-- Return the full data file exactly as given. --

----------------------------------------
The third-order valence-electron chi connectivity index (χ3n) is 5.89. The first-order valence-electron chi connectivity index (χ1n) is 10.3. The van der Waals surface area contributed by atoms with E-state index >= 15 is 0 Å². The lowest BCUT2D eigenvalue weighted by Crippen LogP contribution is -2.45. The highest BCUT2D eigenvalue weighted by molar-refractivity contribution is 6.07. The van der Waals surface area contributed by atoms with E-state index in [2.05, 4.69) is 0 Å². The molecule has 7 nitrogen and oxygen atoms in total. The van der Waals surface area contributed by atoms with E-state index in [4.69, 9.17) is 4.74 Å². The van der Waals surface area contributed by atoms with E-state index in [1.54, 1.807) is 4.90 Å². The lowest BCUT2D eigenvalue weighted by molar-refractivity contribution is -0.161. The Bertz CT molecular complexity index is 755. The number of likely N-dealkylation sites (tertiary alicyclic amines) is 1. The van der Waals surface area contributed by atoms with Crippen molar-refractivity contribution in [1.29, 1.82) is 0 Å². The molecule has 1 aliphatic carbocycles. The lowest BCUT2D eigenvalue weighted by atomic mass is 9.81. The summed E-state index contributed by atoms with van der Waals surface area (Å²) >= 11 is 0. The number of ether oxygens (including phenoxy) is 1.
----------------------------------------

The third-order valence-electron chi connectivity index (χ3n) is 5.89. The first-order valence-electron chi connectivity index (χ1n) is 10.3. The van der Waals surface area contributed by atoms with E-state index >= 15 is 0 Å². The lowest BCUT2D eigenvalue weighted by Crippen LogP contribution is -2.45. The highest BCUT2D eigenvalue weighted by molar-refractivity contribution is 6.07. The van der Waals surface area contributed by atoms with E-state index in [2.05, 4.69) is 0 Å². The molecule has 7 nitrogen and oxygen atoms in total. The van der Waals surface area contributed by atoms with E-state index in [4.69, 9.17) is 4.74 Å². The van der Waals surface area contributed by atoms with E-state index in [1.54, 1.807) is 4.90 Å². The lowest BCUT2D eigenvalue weighted by molar-refractivity contribution is -0.161. The Bertz CT molecular complexity index is 755. The number of likely N-dealkylation sites (tertiary alicyclic amines) is 1. The van der Waals surface area contributed by atoms with Crippen molar-refractivity contribution in [1.29, 1.82) is 0 Å². The molecule has 1 aliphatic carbocycles. The lowest BCUT2D eigenvalue weighted by atomic mass is 9.81. The summed E-state index contributed by atoms with van der Waals surface area (Å²) >= 11 is 0. The number of ether oxygens (including phenoxy) is 1.